Frontiers in African Economic History

New Frontiers in African Economic History – AEHN’s blog – diffuses research-based content and promotes discussion concerning the study of long-term African development. The blog provides authors a platform to disseminate easily accessible summaries (750 words) of their recently published research (articles, book chapters, book reviews, theses), publishes interviews with key scholars in the field, and discusses relevant developments (for example, concerning the state of African archives). We welcome blog contributions and suggestions. Please contact the editors (Felix Meier zu SelhausenMichiel de Haas and Kate Frederick) to discuss possible posts at: [email protected].

The Land–Labour Hypothesis in a Settler Economy: Wealth, Labour and Household Composition on the South African Frontier

It has been argued that reduced land sizes in pre-industrial rural societies caused a decline in fertility through lower demand for family labour. This paper uses newly transcribed data to investigate this relationship in a closing land frontier context: the Graaff-Reinet district in the eastern Cape Colony, 1800-28. In contrast to previous research, we find that the number of children present in the farming households increases as land availability shrinks.
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Family Planning and Fertility in South Africa Under Apartheid

Starting in 1970, the government of South Africa directly provided free family planning services to residents of townships and white-owned farms. Lifetime fertility fell by one child per woman among African residents of these areas compared to African residents of other regions of the country.
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Africa’s Clientelist Budget Policies Revisited: Public Expenditure and Employment in Kenya, Tanzania and Uganda, 1960–2010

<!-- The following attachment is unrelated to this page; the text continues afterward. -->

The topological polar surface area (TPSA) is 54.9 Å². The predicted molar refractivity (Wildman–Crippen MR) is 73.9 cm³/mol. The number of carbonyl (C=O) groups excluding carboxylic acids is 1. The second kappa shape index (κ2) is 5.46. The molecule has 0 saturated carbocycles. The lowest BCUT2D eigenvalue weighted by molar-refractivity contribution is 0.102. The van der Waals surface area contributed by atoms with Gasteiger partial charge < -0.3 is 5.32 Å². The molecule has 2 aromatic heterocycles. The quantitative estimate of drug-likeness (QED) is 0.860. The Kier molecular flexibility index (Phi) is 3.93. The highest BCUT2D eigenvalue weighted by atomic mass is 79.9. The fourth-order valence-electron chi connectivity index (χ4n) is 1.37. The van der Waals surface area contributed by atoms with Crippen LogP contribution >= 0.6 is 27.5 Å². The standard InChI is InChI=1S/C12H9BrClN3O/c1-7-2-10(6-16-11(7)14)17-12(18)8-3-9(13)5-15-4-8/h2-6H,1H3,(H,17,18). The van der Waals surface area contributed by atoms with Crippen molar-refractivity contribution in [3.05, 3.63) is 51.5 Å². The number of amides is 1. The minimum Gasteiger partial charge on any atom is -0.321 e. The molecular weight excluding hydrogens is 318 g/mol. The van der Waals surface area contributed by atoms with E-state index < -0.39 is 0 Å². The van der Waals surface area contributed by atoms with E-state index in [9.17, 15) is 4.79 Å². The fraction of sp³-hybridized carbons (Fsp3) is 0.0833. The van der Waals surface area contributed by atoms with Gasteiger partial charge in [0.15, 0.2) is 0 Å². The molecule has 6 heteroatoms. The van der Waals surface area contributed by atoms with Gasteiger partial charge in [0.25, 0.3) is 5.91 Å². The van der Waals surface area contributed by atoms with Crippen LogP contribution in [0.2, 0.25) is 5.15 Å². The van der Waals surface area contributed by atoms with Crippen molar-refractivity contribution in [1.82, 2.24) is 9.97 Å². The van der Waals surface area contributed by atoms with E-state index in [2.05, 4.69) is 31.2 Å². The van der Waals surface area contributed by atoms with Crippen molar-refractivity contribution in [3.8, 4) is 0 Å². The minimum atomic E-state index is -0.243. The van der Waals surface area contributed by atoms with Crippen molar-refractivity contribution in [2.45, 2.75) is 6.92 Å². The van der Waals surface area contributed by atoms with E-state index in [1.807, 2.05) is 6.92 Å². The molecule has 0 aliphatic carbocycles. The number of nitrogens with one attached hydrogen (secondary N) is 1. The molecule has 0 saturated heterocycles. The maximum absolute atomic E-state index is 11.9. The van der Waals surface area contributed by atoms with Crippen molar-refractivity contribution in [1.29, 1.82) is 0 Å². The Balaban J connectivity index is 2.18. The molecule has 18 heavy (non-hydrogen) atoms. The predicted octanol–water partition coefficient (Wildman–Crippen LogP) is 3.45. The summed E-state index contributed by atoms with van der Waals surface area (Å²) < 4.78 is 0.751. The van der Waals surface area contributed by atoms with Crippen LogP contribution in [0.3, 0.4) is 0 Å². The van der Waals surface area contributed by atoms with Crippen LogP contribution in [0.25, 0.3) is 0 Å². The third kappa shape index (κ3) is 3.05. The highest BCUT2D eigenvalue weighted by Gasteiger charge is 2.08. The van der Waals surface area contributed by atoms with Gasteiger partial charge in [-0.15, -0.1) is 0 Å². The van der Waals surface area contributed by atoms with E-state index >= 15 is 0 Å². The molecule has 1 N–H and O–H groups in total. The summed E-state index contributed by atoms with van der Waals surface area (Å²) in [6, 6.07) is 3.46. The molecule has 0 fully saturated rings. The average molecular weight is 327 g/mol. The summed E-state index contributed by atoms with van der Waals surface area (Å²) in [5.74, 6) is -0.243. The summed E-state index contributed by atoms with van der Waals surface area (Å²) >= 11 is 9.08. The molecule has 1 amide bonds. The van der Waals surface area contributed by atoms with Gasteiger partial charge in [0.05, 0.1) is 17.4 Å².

Did independent African governments prioritize job creation in the public sector to the detriment of economic growth? Newly assembled data on public expenditure and employment in three East African countries since 1960 sheds light on external constraints to fiscal space, and suggests that employment growth was short-lived and to a large extent ‘financed’ through a reduction in real wages.
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The Long-Term Effects of Extractive Institutions: Evidence from Trade Policies in Colonial French Africa

This article investigates the long-term effects of colonial trade monopsonies on the subsequent economic development of French Africa. Using the gap between prices paid to African producers and competitive prices as a measure of rent extraction via monopsonistic policies, I show that the areas of French Africa that suffered larger reductions in producer prices during the colonial period are now relatively poorer.
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Africa Rising in Economic History

Felix Meier zu Selhausen (University of Sussex) is a British Academy Post-doctoral Fellow. His research project "Conversion out of Poverty?" explores the origins and long-term consequences of historical Christian missionary activities in Africa, using a wide range of historical individual and macro-level data, including ...